network externalities


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network externalities

the increase in the value of a product as more people use it. For example, as the number of people with telephones increases, the value to any individual of owning a telephone is enhanced, since he or she has more people with whom to communicate.
References in periodicals archive ?
Not only could large technology companies increase market concentration by exploiting their network externalities, they could also create new risks.
Instrumental to the success of this new literature was the discovery of a whole new class of market failures caused by increasing returns and network externalities. The theoretical relevance of network effects for industrial structure, monopoly power, and economic efficiency first explored by Michael Katz and Carl Shapiro (1985, 1986) provided the foundations for the theory of increasing returns and lock-in later developed by W.
One can understand why Initiative Q's marketing strategy has caused it to be dismissed as a (https://davidgerard.co.uk/blockchain/2018/06/24/initiative-q-a-non-crypto-private-currency-marketed-by-pyramid-scheme/) "pyramid scheme."  But like any payments system, it faces "(https://www.investopedia.com/terms/n/network-effect.asp) network externalities ".
How network externalities can exacerbate intergroup inequality.
"Simulating the Evolution of Market Shares: The Effects of Customer Learning and Local Network Externalities," Computational Economics 43(1): 53-70.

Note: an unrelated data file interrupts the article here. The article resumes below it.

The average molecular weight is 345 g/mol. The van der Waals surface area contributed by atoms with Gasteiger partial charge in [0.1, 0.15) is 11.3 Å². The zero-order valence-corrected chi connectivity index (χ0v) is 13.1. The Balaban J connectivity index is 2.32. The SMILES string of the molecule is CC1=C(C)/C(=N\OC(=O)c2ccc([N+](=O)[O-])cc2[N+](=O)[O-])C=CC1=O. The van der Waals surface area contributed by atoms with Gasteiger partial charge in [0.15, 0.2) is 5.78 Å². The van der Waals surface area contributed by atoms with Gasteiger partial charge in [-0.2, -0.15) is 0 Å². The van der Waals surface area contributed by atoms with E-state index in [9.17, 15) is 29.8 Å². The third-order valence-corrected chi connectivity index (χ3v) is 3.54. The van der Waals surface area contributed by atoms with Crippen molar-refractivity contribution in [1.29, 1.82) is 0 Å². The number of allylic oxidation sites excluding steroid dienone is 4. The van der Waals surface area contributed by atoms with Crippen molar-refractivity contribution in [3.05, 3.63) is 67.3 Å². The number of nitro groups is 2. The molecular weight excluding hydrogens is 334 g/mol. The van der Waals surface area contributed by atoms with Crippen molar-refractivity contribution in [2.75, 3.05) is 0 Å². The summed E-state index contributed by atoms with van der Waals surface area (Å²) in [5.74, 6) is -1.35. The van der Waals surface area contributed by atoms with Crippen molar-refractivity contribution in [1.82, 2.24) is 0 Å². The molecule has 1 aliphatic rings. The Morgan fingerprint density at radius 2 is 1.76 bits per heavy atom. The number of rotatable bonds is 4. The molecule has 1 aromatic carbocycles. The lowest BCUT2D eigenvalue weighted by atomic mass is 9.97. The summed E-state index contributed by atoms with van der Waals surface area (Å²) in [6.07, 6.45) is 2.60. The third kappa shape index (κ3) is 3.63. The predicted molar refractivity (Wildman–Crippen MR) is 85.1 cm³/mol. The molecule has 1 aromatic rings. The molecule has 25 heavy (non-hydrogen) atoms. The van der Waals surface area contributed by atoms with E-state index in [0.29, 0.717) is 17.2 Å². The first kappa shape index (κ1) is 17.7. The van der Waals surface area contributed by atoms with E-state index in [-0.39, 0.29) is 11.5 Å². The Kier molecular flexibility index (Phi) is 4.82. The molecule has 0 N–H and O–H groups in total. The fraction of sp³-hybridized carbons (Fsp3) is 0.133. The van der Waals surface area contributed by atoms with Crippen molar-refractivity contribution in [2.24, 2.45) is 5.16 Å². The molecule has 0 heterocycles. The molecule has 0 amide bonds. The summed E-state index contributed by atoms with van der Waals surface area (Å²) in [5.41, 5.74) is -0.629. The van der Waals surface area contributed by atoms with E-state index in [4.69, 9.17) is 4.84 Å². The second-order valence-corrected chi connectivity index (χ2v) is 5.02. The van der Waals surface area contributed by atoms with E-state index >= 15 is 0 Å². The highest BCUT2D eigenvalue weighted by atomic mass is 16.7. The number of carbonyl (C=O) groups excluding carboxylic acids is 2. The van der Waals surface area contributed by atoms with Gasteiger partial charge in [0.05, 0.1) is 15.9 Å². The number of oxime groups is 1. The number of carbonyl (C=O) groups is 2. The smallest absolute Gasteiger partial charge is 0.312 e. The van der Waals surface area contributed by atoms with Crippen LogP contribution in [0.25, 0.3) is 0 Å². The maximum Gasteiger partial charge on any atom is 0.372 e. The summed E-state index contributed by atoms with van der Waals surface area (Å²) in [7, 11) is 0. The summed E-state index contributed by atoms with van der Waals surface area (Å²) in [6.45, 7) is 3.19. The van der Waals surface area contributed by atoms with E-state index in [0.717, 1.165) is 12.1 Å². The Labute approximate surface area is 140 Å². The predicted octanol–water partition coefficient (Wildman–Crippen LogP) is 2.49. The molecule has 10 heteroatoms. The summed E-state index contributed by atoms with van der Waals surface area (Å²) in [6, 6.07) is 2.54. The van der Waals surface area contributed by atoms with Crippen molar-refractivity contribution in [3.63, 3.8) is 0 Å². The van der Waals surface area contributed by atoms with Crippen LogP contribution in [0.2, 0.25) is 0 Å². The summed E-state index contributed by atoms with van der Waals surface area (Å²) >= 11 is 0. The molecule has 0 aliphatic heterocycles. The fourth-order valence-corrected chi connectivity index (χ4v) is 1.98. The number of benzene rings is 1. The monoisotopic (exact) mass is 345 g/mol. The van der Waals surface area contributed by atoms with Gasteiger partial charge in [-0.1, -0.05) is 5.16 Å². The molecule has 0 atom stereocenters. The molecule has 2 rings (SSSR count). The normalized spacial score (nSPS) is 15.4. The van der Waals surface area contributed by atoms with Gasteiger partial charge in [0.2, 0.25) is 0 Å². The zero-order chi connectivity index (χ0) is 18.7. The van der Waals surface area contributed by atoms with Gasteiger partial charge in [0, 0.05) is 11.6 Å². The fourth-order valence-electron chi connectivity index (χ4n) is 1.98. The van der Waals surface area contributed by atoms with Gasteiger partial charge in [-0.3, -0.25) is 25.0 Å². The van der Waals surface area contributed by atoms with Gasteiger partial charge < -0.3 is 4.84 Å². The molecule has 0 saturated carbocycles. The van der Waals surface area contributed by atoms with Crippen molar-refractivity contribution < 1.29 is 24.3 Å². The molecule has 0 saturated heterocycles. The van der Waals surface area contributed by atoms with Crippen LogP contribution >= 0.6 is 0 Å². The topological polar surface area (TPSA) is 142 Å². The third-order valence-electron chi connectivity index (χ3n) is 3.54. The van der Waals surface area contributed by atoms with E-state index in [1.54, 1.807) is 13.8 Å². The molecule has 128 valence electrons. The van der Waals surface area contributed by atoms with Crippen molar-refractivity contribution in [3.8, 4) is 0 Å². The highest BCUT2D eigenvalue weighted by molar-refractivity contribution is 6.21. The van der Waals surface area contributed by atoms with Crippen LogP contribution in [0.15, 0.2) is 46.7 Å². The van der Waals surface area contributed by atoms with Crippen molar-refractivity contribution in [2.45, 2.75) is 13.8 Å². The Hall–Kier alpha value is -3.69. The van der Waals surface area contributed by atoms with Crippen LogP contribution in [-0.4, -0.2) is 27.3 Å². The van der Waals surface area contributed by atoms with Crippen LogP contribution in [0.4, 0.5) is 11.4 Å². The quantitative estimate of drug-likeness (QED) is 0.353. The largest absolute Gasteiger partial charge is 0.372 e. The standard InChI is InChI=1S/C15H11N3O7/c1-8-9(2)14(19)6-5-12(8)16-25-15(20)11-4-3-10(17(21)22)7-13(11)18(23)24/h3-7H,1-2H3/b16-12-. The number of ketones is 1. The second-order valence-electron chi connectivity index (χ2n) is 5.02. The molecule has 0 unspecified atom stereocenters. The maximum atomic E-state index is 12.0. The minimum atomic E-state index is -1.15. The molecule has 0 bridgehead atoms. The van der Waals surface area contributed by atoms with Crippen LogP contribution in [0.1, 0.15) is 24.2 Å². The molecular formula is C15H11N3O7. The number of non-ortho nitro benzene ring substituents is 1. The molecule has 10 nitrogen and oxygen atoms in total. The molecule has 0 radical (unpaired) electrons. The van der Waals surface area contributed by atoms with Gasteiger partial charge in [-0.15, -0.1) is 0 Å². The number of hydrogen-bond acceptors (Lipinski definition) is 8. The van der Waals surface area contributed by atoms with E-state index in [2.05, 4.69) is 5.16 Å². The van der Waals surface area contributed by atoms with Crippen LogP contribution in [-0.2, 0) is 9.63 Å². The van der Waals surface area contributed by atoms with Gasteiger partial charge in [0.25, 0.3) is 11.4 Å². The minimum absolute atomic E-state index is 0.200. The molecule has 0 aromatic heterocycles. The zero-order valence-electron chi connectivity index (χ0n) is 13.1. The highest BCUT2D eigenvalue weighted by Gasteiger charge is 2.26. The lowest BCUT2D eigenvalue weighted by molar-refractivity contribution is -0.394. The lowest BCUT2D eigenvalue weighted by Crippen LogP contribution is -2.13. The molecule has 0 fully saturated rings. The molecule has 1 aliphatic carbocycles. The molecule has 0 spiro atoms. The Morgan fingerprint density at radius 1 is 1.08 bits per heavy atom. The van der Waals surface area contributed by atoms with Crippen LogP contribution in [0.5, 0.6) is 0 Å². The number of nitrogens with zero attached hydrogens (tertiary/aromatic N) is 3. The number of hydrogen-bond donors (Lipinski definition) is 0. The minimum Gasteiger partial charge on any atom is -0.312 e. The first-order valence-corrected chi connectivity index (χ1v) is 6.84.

The purpose of this study is to extend the economic theories on technology adoption when network externalities are present, specifically for the case of information technology.
Network externalities / Network effects occur when an increase in the number of users of some good raises benefits for all users.
Higher take-up rate means more "internalization" of externalities/spill-overs under the argument that network externalities are exhausted if everybody is connected.
It will also consider future growth by improving access to markets, stimulating trade, investment and boosting productivity and efficiency through associated network externalities and agglomeration effects.
Therefore, in our model, the variable "environmental influences" comprises the variables "competitive pressures" and "network externalities".
He details basic trends in the banking industry driven by technological or regulatory changes and the reasons for the existence of banks and their roles in the economy, then provides analysis of competition in the banking sector based on the tools of industrial organization, looking at pricing, product differentiation, frictions, network externalities and two-sided markets, market structure, mergers, and deregulation.
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